What Jeff Green Must Do to Evolve into Legitimate NBA Star

Adam Fromal@fromal09National NBA Featured ColumnistAugust 28, 2013

Jeff Green's emergence as a legitimate top option was one of the more positive stories for the Boston Celtics during the 2012-13 season, and his ascent into the realm of the NBA's stars will just continue into 2013-14. 

After sitting out an entire season as he recovered from heart surgery, Green worked his way back into form and then burst out during the second half of the year. After the All-Star break, the combo forward averaged 17.3 points, 5.0 rebounds and 2.7 assists per game, shooting 49.3 percent from the field in the process.

He left little doubt that he could become a star, but only if he follows these three keys. 


Stop Settling for Pick-and-Pop Looks

Green has the ability to become an elite scorer in the NBA, but it's not because of his outside shooting. That's a major part of the equation, but the truly impressive part of his offensive game is the total package. 

As soon as this year, Green's inside-outside prowess could make him one of the better point-producers in basketball, but only if he stops settling for less efficient looks. 

When the forward has an attacking mentality—as he did against the Miami Heat in the 43-point outburst that you can see below—he's unstoppable.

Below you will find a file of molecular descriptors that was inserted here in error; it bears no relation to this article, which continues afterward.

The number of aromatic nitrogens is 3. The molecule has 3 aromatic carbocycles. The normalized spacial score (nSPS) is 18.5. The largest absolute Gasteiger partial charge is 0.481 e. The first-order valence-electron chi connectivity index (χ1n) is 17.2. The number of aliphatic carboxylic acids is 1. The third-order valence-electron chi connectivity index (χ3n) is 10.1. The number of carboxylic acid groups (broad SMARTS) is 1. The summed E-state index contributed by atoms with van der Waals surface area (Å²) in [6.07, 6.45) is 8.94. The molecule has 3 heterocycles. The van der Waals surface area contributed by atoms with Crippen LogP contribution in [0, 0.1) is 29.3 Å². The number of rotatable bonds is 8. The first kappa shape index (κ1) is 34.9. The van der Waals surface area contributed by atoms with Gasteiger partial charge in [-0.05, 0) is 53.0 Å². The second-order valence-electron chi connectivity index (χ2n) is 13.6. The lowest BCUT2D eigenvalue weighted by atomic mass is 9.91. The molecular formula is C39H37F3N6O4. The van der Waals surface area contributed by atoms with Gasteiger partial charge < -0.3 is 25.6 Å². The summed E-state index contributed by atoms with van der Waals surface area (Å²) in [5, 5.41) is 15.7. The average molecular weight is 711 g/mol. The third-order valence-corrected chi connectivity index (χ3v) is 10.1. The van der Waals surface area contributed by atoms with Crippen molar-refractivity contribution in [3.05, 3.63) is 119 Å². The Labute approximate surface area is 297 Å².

A major reason for this is his ambidextrous play around the basket. If you watched enough Green finishes, you wouldn't be able to tell which was his strong hand. And while he's more comfortable going to the right, he's one of the better finishers with what I hesitantly call his non-dominant hand. 

It's just too hard to stop him when he targets the rim because of this versatility, and Basketball-Reference shows that he made an impressive 65.8 percent of his looks at the basket. 

However, Green can fall into the bad habit of settling for jumpers instead of using his athleticism to his advantage. While he's a good perimeter shooter, this isn't his primary strength, and he can't afford to treat it as such. 

Take this play against the Brooklyn Nets as an example. 

After he sets the screen for Paul Pierce, Green has two options. 

He could roll into the green (ba-dum-ch) area on the court and present himself as a viable passing target, or he could pop back out to the perimeter and free himself for a jumper. In this situation—as is usually the case with Green—rolling is the better option.

If Pierce can work the ball to him, he'll have three more options: finishing the play himself, drawing the defender out and dumping the ball to a teammate for an easy layup or kicking it out for an easy corner-three.